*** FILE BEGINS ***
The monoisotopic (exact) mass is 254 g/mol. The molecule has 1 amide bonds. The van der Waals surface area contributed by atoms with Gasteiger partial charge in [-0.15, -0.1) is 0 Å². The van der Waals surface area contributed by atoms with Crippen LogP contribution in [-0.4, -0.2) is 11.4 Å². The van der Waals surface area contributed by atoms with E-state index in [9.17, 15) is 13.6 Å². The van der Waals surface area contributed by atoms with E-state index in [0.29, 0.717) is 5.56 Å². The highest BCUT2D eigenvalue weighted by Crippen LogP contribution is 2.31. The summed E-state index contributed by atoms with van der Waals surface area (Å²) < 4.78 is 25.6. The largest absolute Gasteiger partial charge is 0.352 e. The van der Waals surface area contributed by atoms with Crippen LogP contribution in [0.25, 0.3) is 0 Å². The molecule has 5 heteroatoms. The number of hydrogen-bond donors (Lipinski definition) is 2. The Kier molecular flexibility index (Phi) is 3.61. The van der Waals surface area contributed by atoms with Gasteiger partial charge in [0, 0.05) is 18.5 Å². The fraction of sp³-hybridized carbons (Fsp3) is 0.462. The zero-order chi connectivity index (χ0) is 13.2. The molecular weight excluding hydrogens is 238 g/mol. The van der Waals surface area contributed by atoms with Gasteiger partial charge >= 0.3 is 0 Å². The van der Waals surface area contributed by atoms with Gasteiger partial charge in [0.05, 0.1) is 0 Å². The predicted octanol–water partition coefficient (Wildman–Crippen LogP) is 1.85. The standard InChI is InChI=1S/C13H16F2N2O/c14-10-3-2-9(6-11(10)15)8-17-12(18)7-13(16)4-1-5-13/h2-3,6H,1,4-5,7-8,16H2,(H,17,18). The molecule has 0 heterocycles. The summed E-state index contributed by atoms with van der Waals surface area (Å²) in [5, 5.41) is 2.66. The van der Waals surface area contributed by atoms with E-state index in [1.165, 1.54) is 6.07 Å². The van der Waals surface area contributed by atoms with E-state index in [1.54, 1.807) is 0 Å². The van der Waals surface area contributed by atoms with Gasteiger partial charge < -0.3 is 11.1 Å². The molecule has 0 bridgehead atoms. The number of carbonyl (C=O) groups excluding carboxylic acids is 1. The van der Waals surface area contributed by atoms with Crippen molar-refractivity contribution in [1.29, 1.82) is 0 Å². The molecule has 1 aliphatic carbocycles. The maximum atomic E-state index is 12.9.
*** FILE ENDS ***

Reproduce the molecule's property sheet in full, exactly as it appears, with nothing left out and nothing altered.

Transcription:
The monoisotopic (exact) mass is 254 g/mol. The molecule has 1 amide bonds. The van der Waals surface area contributed by atoms with Gasteiger partial charge in [-0.15, -0.1) is 0 Å². The van der Waals surface area contributed by atoms with Crippen LogP contribution in [-0.4, -0.2) is 11.4 Å². The van der Waals surface area contributed by atoms with E-state index in [9.17, 15) is 13.6 Å². The van der Waals surface area contributed by atoms with E-state index in [0.29, 0.717) is 5.56 Å². The highest BCUT2D eigenvalue weighted by Crippen LogP contribution is 2.31. The summed E-state index contributed by atoms with van der Waals surface area (Å²) < 4.78 is 25.6. The largest absolute Gasteiger partial charge is 0.352 e. The van der Waals surface area contributed by atoms with Crippen LogP contribution in [0.25, 0.3) is 0 Å². The molecule has 5 heteroatoms. The number of hydrogen-bond donors (Lipinski definition) is 2. The Kier molecular flexibility index (Phi) is 3.61. The van der Waals surface area contributed by atoms with Gasteiger partial charge in [0, 0.05) is 18.5 Å². The fraction of sp³-hybridized carbons (Fsp3) is 0.462. The zero-order chi connectivity index (χ0) is 13.2. The molecular weight excluding hydrogens is 238 g/mol. The van der Waals surface area contributed by atoms with Gasteiger partial charge >= 0.3 is 0 Å². The van der Waals surface area contributed by atoms with Gasteiger partial charge in [0.05, 0.1) is 0 Å². The predicted octanol–water partition coefficient (Wildman–Crippen LogP) is 1.85. The standard InChI is InChI=1S/C13H16F2N2O/c14-10-3-2-9(6-11(10)15)8-17-12(18)7-13(16)4-1-5-13/h2-3,6H,1,4-5,7-8,16H2,(H,17,18). The molecule has 0 heterocycles. The summed E-state index contributed by atoms with van der Waals surface area (Å²) in [5, 5.41) is 2.66. The van der Waals surface area contributed by atoms with E-state index in [1.165, 1.54) is 6.07 Å². The van der Waals surface area contributed by atoms with E-state index in [1.54, 1.807) is 0 Å². The van der Waals surface area contributed by atoms with Gasteiger partial charge < -0.3 is 11.1 Å². The molecule has 0 bridgehead atoms. The number of carbonyl (C=O) groups excluding carboxylic acids is 1. The van der Waals surface area contributed by atoms with Crippen molar-refractivity contribution in [1.29, 1.82) is 0 Å². The molecule has 1 aliphatic carbocycles. The maximum atomic E-state index is 12.9.